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  Book One of the Annwn Ryu Cycle
   Chapter I:
   Shadows Path”

Scott Summers, the mutant known as Cyclops, had been careful to settle on a branch out of Logan's scent range - at least he hoped - at the place he knew the other mutant practiced.
 The man who had saved his life as a child, yet revealed nothing of himself. As he settled on the branch, ruby-visored gaze on the small glade, he thought back on the past week.
 Wolverine had raised him three years among ninja. And he still didn't know why. And his other sibling. Not brother, could he have a sister somewhere? Where was she? Or he? Why was Logan being so secretive, when they had just found a bond of brotherhood at last? It bounced around in his head like stubborn frisbees, angling in all directions, colliding and falling.
 Logan was there, but had silently seated himself, falling into a mediative state.
 Scott watched his eyes, his face, everything about the stubbornly private older mutant.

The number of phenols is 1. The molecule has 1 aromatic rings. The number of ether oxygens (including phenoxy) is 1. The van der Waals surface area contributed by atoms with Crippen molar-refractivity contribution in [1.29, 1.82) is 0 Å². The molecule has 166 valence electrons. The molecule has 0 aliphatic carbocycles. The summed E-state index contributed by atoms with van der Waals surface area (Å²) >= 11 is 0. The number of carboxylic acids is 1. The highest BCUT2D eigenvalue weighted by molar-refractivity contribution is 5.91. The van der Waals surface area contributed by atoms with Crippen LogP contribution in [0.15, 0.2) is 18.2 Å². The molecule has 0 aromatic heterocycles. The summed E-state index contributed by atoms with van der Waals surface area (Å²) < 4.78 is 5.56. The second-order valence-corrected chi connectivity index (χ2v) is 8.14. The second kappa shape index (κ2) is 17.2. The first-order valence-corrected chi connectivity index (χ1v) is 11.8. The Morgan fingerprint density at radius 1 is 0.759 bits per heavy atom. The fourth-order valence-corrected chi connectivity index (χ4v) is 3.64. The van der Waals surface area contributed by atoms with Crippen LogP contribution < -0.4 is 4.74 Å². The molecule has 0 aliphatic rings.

"Mint's gone." The voice was quiet in the darkened glen, still and emotionless.
 HIV didn't spread that fast! Scott was frantic. The little girl couldn't possibly be gone...
 Wolverine didn't move, but a tremor went up his back before he could control it. "No, I mean gone." His voice was quiet. "Somethin's happening, Scott."
 The younger mutant jerked a bit. Logan never called him Scott. One-Eye, Kid, any number of nicknames, but never by his first name. Almost as if he'd held him at arms length, all this time. He understood a little, but now - now he was in for the duration.
 Swinging down, he knelt down next to the shorter man, aware of the quiet tension, the raging fury he held tightly in check. "Tell me." Scott said, gently, phrasing it as a request.
 "Everyone is losin' their memory of her. Even Chuck don't recall what she looks like. What color were her eyes, Scott?" a sudden question, a newly-recalled memory of the whip-slash mnemonic games the "little innocents", the children of ninja trained in to keep their wills strong and their minds active. A game that now came into play with a vengeance.
 Scott couldn't remember, but her name made it obvious. He said as much.